If you really want to gild the lily–and after all of this work, really, why not?–make some of my quick, not-quite-as-horrible-for-you hollandaise sauce.  It is less horrible for you because I use light butter.  A lot of light butter.  Here is the process: in a small bowl, whisk the juice of one lemon with two egg yolks, a pinch of salt, and a pinch of ground white pepper.  In a nonstick skillet, heat as much light butter as your conscience can handle (then add a little more).  When the butter is hot but not rapidly bubbling, turn off the heat and use a whisk or spoon to quickly stir in the egg yolk/lemon mixture.  It will thicken immediately.  If you are worried about consuming undercooked eggs, buy the pasteurized type or just go straight for the arteries and drizzle warm lemon butter over the chokes instead.  Be sure to get plenty of sauce in the gaps of the outer leaves.

If you have never eaten a whole artichoke, please do not try to saw through the center with a knife (I had a college roommate try that method).  Pull off the outer leaves and scrape off the tender base of each leaf with your teeth, and create a towering pile of scraped leaves on the side.  Have an extra plate just for this.  Scoop up bits of the filling with the leaves as you go.  When you get to the center you are allowed to use a fork and knife if you like–just cut up the tender base and eat it with bits of the filling.  Justify the excess sauce consumption by recalling how much work it was to prep those artichokes.  Use the discarded leaves to construct houses for garden toads, or perhaps some stylish hats for dolls, but do not try to run them through your garbage disposal.  They will kill it.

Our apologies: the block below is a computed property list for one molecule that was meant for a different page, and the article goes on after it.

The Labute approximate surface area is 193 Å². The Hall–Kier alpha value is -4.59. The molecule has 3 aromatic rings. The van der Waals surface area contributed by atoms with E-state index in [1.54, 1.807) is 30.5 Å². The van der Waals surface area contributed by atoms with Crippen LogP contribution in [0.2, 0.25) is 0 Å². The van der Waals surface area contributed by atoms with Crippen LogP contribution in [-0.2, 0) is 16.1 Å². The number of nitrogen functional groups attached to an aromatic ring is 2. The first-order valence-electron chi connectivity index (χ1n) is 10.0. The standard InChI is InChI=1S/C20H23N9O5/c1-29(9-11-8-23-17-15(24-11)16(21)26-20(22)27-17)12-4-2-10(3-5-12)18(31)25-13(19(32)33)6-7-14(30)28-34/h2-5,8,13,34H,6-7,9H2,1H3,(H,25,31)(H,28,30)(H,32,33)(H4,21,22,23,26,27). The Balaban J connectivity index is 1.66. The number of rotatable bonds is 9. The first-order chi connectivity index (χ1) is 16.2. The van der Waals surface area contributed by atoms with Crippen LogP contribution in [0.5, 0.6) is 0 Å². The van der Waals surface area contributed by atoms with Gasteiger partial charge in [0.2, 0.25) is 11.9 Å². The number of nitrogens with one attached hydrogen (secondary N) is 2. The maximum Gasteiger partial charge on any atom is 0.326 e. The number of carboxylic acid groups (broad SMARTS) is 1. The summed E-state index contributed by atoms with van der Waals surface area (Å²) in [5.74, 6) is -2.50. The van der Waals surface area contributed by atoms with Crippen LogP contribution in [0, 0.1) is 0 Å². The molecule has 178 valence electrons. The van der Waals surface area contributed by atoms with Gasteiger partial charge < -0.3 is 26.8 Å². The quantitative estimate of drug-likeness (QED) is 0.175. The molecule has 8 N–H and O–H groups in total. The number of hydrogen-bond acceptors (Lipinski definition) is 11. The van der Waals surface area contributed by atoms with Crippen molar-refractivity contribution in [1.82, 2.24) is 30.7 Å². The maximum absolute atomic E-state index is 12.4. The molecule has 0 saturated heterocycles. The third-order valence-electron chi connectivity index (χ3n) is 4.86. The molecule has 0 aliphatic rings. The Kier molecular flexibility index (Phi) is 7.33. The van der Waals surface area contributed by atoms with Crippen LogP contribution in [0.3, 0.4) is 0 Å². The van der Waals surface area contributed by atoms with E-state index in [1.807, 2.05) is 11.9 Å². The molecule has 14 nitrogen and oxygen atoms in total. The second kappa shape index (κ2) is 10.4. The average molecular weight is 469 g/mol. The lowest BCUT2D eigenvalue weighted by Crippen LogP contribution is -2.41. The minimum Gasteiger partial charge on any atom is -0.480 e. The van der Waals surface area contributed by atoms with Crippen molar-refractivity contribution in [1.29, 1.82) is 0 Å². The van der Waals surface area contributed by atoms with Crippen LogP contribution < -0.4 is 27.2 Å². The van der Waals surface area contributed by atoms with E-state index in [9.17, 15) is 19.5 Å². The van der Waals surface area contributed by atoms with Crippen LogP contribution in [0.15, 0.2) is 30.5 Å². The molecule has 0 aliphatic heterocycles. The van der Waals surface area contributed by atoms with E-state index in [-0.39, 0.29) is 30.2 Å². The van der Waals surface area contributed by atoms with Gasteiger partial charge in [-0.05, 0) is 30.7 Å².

Artichokes: worth the hassle.

Happy, happy spring,


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  1. These look fantastic!

  2. Cheap Ethnic Eatz

    I LOVE whole artichokes too but I usually cook it in the microwave and eat leaf by leaf the base with a little bit of salad dressing. Great idea the lemons in the water. You finished dish looks amazingly good.

  3. I have never tried to microwave artichokes–will definitely give it a try as it sounds less messy!

  4. Your photo is beautiful Angela. Congrats on Foodgawker. This sounds delicious especially with a lot of hollandaise made with lots and lots of butter, light or not.

  5. Wow! Congratulations on Foodgawker!

  6. Angela these look fantastic. My bff would love these.

  7. Little Corner of Mine

    This looks wonderfully!

  8. Beautiful! And I love tarragon too! It has such a nice gentle herby flavor!

  9. Beautiful photo! Congratulations on the Foodgawker nod. This recipe looks wonderful.

  10. Gorgeous! We're hosting an online seasonal potluck and March is artichoke month. If you'd like to link up your recipe, we'd love to have you

  11. Thanks Betsy! Just linked up–beautiful collection of recipes.

  12. […] is, and will make a difference in flavor and texture.  To trim and steam your artichokes use this method.  The base should be tender when you pierce it with the tip of a […]